The Bourne Legacy is a fascinating new chapter in the story about secret super soldiers and the projects that spawned them. It’s smart, action filled (not packed) and it follows the dual developing stories of government factions trying to clean up after themselves and one lone soldier, realizing he’s about to be neutralized, struggle to survive against an enemy that has endless resources. I enjoyed this look at the story of projects Treadstone and Black Briar.
The Bourne Legacy is directed by Tony Gilroy who also co-wrote the script with Dan Gilroy.
Tony’s past includes screenplay writing of the previous Bourne franchise movies, as well as State of Play and Armageddon. This wasn’t his first directorial gig, so there’s that. Dan’s past writing experience includes Real Steel (a great surprise of a story actually) and The Fall.
The cast includes Jeremy Renner as Aaron Cross, & Rachel Weisz as Dr. Marta Shearing. Then there’s the “evil” government bosses of Scott Glenn, Stacy Keach, Edward Norton as well as David Strathairn and few others who reprise their roles from the previous Bourne movies.
Obviously Legacy is passing the torch to a new crowd, both in front of and behind the camera.
This newest chapter showed us life behind the scenes for super soldiers like Aaron (Renner) and the scientific minds who are part of the process, like Dr. Marta Shearing.
What I did get a kick out of was how the first third of the movie was taking place during events that were taking place in the last third of the previous Bourne movie, The Bourne Ultimatum. It was a great tie-in, as we watched the bureaucratic channels scramble to fix or clean up their trail as the eminent threat of being dragged into the public light loomed bright.
But this clean up meant killing off agents in the field.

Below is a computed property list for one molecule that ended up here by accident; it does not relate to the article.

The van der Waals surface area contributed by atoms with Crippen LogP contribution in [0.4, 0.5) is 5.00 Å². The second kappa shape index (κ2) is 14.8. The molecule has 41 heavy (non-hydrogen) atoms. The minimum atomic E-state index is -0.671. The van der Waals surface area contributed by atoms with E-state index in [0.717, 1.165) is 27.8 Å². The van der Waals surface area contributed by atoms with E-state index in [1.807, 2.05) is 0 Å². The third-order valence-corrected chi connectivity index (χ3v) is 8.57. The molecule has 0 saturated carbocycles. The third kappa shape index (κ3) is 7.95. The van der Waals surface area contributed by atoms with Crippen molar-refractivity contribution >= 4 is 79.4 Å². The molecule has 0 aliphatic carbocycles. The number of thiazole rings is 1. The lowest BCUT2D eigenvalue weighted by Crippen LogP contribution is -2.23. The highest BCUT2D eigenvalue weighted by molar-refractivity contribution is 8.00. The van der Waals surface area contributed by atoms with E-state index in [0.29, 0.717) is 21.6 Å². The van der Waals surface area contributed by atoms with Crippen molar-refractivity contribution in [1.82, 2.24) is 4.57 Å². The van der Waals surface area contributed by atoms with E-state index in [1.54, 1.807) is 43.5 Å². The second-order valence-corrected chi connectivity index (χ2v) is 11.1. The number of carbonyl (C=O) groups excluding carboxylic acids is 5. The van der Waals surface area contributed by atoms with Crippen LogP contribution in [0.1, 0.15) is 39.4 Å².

But there was something different about these agents. Unlike Jason Bourne, these were the next phase “participants” and they were given pills to take to keep their skills, reflexes and physiology at their best. Or a kind of hook. Nothing was permanent and they always had to check back in to get new pills every few weeks. Plus, there’s a fascinating new wrinkle that was suggested in the latter part of the movie and how the agency actually did recruit their “participants,” but I’m leaving that for you to discover.
So the explanatory part of the movie takes front and center for much of the front half of the movie, but that, in turn, makes this more of a smart movie than an all-out action fest. The action festing starts to take place around mid-way and on into the last act which became one, long, drawn out chase scene. Almost too long and too drawn out.
To be honest, I enjoyed the early part of the movie, and the closer was fairly atypical and left nothing to the imagination or such.
Despite that, I still found myself enjoying this fourth flick in the Bourne franchise. Though I must admit, with no Jason Bourne in the picture, will this film franchise finally get a new name, like “The Cross Pursuits” or some such new title, using this new characters name? But I enjoy the new face on the franchise in Renner and his buddy of the moment, Marta (Weisz), who helps him through this tough spot.
There was something about the movie the kept the characters at bay, emotionally for me. I loved the action, the fight choreography was more inclined towards experienced fight fans who might be able to follow the frantic action than the regular Joe movie goer.
It rates wonderfully as a guilty pleasure spy-on-the-run flick, but there’s something missing that I can’t put my finger on. There were a few attempts to show us some background on a few situations, but they seemed to miss the mark and connect with me. At least we know about some of the background though. And yet, we are treated to the plight of someone being pursued by large govt. organizations, the cold and calculating measured taken by our govt. showrunners and what not.
Thought I must admit, aside from Hawkeye in The Avengers, this was a great role for Jeremy Renner, that’s for sure and fans of his will probably not be disappointed, whether you rent or buy the film. I did, and I can’t disagree with the IMDb user score of 6.7, though Rotten Tomatoes (56%) and MetaCritics (61) seem to lean towards the more harsh mindset on the movie.
The Bourne Legacy on Amazon